FIG. 4 is a block diagram of the general architecture of Web service 400, implemented according to an embodiment of the invention. The illustrated embodiment includes Web service implementation 410, Web service design time part 420, and Web service configuration part 430. In alternative embodiments, the general architecture of a Web service may include more elements, fewer elements, and/or different elements. The architecture of Web service 400, as shown in FIG. 4, may be referred to as an “inside-out” architecture. The term “inside-out” refers to first developing Web service implementation 410 and then developing one or more Web service design time parts 420 and one or more Web service configuration parts 430 for Web service implementation 410.

In contrast to the architecture shown in FIG. 4, many conventional Web service have an “outside-in” architecture. An “outside-in” architecture refers to starting with a Web service design time part (e.g., Web service design time part 420) and developing a Web service implementation (e.g., Web service implementation 410). The Java Community Process (JCP) organization has promulgated a number of Java Specification Requests (JSRs) that may be implemented, at least in part, by Web service 400. For example, JSR-101 entitled, “Java Application Program Interfaces (APIs) for Extensible Markup Language based Remote Procedure Calls,” Oct. 28, 2003 (hereinafter, the JAX-RPC specification) provides a standard set of Java APIs that provide a foundation for developing and deploying Web services on the Java platform. Similarly, JSR-109, entitled, “Implementing Enterprise Web Services,” Nov. 15, 2002 (hereinafter, the JSR-109 specification) provides mechanisms for deploying a Web service in a Java 2 Platform, Enterprise Edition (J2EE) environment.

Web service implementation 410 is the actual logic behind Web service 400. In an embodiment, enterprise session bean 412 is the logic that provides the methods of Web service 400. The term “enterprise bean” refers to business logic that retrieves and/or processes data and provides that data to, for example, a user. In an alternative embodiment, the business logic may be provided by a different implementation. For example, in an embodiment, Web service implementation 410 is provided by Java class (or Java classes) 414. In yet another alternative embodiment, business logic 410 may be provided by, for example, an application developed in C#. The term “C#” refers to an application developed according to any of the C# programming language platforms including, for example, the C# Language Specification, Mar. 20, 2001.

In an embodiment, Web service design time part 420 provides a description of Web service 400 in terms of abstract features, rather than specific technical implementations. Thus, the developer of Web service design time part 420 may focus on the logic of Web service implementation 410 rather than the actual binding information used to expose Web service 400. In an embodiment, Web service design time part 420 includes virtual interface(s) 422 and Web service definition(s) 424. A WSDL document may be generated and published on, for example, a UDDI directory based on virtual interface 422 and Web service definition 424, in an embodiment of the invention.

Virtual interface 422 is an abstract interface that provides a mechanism for defining multiple views of Web service implementation 410. Virtual interface 422 provides multiple “views” because it selectively exposes methods and parameters of Web service implementation 410. For example, virtual interface 422 may allow a computing device to rename or hide methods and parameters of Web service implementation 410. Also, virtual interface 422 may allow the computing device to define standard values for the parameters of Web service implementation 410. In an embodiment, virtual interface 422 may selectively convert parameter types (e.g., from integer to string). In addition, virtual interface 422 may allow the computing device to define the way the parameters are represented in SOAP messages (e.g., as either an element or an attribute, namespaces, etc.). In an embodiment, multiple virtual interfaces 422 may be implemented for Web service implementation 410. In such an embodiment, each client accessing Web service 400 may have a different view of Web service implementation 410.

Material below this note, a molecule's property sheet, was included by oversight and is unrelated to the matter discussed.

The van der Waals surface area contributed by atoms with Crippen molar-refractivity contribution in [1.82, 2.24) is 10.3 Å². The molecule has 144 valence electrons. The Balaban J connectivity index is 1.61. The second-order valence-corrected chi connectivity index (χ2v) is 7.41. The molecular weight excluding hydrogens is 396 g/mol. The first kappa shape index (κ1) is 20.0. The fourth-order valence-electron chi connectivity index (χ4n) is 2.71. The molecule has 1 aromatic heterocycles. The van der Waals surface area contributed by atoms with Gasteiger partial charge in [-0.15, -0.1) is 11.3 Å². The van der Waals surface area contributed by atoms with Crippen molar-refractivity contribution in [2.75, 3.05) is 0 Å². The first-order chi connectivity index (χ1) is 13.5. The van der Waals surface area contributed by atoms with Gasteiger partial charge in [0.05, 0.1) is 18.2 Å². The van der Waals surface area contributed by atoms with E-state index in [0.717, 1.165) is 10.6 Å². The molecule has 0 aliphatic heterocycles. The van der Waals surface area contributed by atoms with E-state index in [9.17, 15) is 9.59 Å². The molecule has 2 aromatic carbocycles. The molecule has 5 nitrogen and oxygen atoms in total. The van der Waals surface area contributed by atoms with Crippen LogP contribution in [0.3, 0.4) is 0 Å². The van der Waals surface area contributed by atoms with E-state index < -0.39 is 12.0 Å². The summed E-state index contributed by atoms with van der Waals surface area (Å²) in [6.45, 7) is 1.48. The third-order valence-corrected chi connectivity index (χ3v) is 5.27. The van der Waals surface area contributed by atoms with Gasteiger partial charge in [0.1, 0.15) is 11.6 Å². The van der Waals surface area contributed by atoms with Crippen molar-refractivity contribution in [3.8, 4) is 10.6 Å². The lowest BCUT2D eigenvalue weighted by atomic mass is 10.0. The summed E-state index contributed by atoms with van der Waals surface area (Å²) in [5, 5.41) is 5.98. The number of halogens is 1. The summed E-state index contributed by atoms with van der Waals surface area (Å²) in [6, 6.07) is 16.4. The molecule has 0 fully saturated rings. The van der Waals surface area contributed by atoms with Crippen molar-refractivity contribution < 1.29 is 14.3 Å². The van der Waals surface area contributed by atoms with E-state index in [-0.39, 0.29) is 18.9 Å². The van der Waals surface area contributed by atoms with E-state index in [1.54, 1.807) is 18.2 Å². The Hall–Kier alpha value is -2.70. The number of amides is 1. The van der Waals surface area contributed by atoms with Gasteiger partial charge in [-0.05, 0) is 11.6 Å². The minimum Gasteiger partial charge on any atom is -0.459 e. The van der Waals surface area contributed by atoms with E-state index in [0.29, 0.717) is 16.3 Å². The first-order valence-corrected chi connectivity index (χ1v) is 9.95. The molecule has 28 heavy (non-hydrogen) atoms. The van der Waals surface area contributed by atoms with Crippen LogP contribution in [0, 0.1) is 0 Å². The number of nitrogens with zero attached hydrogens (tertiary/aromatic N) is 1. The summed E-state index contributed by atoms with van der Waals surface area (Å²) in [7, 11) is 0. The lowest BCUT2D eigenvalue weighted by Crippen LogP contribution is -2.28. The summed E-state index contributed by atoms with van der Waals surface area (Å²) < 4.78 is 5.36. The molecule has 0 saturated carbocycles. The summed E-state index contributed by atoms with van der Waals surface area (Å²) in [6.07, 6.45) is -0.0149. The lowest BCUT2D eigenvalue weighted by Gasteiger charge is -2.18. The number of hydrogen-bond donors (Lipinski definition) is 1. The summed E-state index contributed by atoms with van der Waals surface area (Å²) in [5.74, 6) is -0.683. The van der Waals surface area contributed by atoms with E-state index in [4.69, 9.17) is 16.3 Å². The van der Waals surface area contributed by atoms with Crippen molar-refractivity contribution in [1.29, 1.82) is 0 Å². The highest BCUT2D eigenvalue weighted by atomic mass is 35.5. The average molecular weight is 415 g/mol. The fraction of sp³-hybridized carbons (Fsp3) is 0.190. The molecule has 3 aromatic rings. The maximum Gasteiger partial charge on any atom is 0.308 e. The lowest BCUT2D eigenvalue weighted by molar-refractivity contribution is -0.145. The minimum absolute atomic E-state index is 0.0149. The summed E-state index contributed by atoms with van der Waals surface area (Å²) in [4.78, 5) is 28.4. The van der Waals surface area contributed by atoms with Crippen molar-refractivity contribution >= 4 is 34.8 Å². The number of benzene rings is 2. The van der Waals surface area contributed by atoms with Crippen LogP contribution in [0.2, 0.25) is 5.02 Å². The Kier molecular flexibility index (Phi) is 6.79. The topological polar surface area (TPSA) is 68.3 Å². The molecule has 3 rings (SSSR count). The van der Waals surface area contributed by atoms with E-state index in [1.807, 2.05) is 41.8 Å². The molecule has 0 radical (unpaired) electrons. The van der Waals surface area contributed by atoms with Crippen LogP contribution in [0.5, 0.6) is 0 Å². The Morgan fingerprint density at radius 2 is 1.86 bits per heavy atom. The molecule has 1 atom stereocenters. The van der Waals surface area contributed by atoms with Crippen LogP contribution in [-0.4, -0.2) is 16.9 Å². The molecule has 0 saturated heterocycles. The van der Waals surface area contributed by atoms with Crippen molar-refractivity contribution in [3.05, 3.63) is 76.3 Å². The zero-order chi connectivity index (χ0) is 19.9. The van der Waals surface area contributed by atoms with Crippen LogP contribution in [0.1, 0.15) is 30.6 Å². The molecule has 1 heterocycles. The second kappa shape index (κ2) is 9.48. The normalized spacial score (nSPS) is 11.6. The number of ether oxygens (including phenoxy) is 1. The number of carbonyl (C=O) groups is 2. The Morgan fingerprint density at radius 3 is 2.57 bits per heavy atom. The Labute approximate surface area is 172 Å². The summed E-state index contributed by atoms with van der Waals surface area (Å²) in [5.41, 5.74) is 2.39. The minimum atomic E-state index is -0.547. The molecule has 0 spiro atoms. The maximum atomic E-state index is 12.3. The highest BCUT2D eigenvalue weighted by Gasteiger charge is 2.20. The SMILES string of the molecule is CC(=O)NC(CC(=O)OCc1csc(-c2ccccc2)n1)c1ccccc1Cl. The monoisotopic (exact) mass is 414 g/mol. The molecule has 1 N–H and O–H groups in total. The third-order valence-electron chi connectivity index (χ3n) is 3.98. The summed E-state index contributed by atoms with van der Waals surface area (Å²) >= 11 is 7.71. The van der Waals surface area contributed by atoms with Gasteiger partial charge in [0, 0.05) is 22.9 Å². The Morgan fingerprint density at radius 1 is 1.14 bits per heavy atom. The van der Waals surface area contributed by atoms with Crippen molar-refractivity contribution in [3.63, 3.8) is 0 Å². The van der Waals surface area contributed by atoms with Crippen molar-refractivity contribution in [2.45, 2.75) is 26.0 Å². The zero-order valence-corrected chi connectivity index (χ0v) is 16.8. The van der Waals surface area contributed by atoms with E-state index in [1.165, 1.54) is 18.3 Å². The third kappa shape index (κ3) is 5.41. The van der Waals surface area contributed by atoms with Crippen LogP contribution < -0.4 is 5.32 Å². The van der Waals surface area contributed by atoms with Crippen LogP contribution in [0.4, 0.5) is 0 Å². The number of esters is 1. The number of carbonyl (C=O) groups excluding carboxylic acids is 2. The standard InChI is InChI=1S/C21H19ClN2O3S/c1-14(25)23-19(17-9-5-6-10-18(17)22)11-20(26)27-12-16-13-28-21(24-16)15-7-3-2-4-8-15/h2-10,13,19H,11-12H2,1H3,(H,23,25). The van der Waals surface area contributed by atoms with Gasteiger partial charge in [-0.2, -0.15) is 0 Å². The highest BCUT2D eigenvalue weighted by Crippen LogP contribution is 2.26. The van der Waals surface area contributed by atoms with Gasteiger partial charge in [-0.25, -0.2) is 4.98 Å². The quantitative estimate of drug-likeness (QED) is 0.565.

In addition, virtual interface 422 provides an abstraction layer over the endpoint types (e.g., an abstraction layer over the underlying EJBs and Java classes). The elements of Web service 400 that follow from virtual interface 422 (e.g., Web service definition 424 and Web service configuration part 430) are based on the abstract metadata of virtual interface 422 rather than implementation 410. Thus, in an embodiment, a SOAP runtime implementation (not shown) is not specific to implementation 410, rather it is based on the generic metadata of, for example, virtual interface 422.

Web service definition 424 is an abstract definition of the capabilities and requirements of Web service 400. In an embodiment, the capabilities of and requirements of Web service 400 are described in terms of abstract features and properties in Web service definition 424. During the configuration of Web service 400, these abstract features and properties may be mapped to specific runtime technical features. In an embodiment, the abstract features and the runtime features mapped to them are the basis for a Web service client (not shown). In an embodiment, each Web service definition 424 references a virtual interface 422 and there may be multiple Web service definitions 424 for each virtual interface 422.

In an embodiment, Web service definition 424 does not contain system specific data (e.g., does not contain application server specific data). Since Web service definition 424 does not contain system specific data, it may be defined once and then transported to a variety of different systems. In an embodiment, transporting Web service definition 424 to a variety of different systems includes transporting Web service definition 424 across multiple scenarios in one system landscape (e.g., from a development system to a test system to a productive system, etc.). In an embodiment, transporting Web service definition 424 to a variety of different systems also includes transporting Web service definition 424 from a provider of Web services to a customer.